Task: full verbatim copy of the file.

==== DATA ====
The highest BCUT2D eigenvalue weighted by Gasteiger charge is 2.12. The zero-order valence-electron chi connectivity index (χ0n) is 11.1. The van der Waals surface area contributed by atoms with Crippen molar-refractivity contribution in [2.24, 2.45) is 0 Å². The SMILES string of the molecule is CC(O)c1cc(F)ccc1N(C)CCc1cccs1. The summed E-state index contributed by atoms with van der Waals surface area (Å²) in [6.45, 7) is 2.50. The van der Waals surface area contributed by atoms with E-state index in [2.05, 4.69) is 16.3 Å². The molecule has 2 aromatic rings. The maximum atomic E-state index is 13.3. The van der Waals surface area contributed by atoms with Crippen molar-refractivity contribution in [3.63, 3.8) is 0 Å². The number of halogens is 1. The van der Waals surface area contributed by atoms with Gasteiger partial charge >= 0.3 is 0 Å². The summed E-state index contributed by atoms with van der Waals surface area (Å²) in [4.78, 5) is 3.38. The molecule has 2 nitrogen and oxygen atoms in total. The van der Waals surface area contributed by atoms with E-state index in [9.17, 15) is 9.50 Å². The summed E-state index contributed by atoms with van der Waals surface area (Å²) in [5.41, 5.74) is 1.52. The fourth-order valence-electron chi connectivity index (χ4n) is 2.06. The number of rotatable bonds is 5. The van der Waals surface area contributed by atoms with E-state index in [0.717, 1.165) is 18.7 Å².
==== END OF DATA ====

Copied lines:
The highest BCUT2D eigenvalue weighted by Gasteiger charge is 2.12. The zero-order valence-electron chi connectivity index (χ0n) is 11.1. The van der Waals surface area contributed by atoms with Crippen molar-refractivity contribution in [2.24, 2.45) is 0 Å². The SMILES string of the molecule is CC(O)c1cc(F)ccc1N(C)CCc1cccs1. The summed E-state index contributed by atoms with van der Waals surface area (Å²) in [6.45, 7) is 2.50. The van der Waals surface area contributed by atoms with E-state index in [2.05, 4.69) is 16.3 Å². The molecule has 2 aromatic rings. The maximum atomic E-state index is 13.3. The van der Waals surface area contributed by atoms with Crippen molar-refractivity contribution in [3.63, 3.8) is 0 Å². The number of halogens is 1. The van der Waals surface area contributed by atoms with Gasteiger partial charge >= 0.3 is 0 Å². The summed E-state index contributed by atoms with van der Waals surface area (Å²) in [4.78, 5) is 3.38. The molecule has 2 nitrogen and oxygen atoms in total. The van der Waals surface area contributed by atoms with E-state index in [9.17, 15) is 9.50 Å². The summed E-state index contributed by atoms with van der Waals surface area (Å²) in [5.41, 5.74) is 1.52. The fourth-order valence-electron chi connectivity index (χ4n) is 2.06. The number of rotatable bonds is 5. The van der Waals surface area contributed by atoms with E-state index in [0.717, 1.165) is 18.7 Å².